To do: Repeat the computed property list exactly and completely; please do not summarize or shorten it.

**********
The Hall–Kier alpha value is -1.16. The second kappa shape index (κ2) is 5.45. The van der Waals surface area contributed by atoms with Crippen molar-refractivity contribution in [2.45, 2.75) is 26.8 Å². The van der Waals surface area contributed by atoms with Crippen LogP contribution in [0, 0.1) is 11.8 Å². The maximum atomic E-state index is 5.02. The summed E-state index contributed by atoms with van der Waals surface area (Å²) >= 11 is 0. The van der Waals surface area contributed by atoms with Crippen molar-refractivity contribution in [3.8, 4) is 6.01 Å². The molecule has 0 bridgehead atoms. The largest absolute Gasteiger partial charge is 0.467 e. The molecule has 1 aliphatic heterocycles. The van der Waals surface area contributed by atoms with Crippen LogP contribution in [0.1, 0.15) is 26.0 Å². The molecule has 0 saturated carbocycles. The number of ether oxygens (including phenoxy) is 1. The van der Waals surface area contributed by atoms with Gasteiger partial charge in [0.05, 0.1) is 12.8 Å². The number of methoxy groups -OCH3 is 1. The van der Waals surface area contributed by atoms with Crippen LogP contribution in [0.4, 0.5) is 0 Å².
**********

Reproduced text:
The Hall–Kier alpha value is -1.16. The second kappa shape index (κ2) is 5.45. The van der Waals surface area contributed by atoms with Crippen molar-refractivity contribution in [2.45, 2.75) is 26.8 Å². The van der Waals surface area contributed by atoms with Crippen LogP contribution in [0, 0.1) is 11.8 Å². The maximum atomic E-state index is 5.02. The summed E-state index contributed by atoms with van der Waals surface area (Å²) >= 11 is 0. The van der Waals surface area contributed by atoms with Crippen molar-refractivity contribution in [3.8, 4) is 6.01 Å². The molecule has 0 bridgehead atoms. The largest absolute Gasteiger partial charge is 0.467 e. The molecule has 1 aliphatic heterocycles. The van der Waals surface area contributed by atoms with Crippen LogP contribution in [0.1, 0.15) is 26.0 Å². The molecule has 0 saturated carbocycles. The number of ether oxygens (including phenoxy) is 1. The van der Waals surface area contributed by atoms with Gasteiger partial charge in [0.05, 0.1) is 12.8 Å². The number of methoxy groups -OCH3 is 1. The van der Waals surface area contributed by atoms with Crippen LogP contribution in [0.4, 0.5) is 0 Å².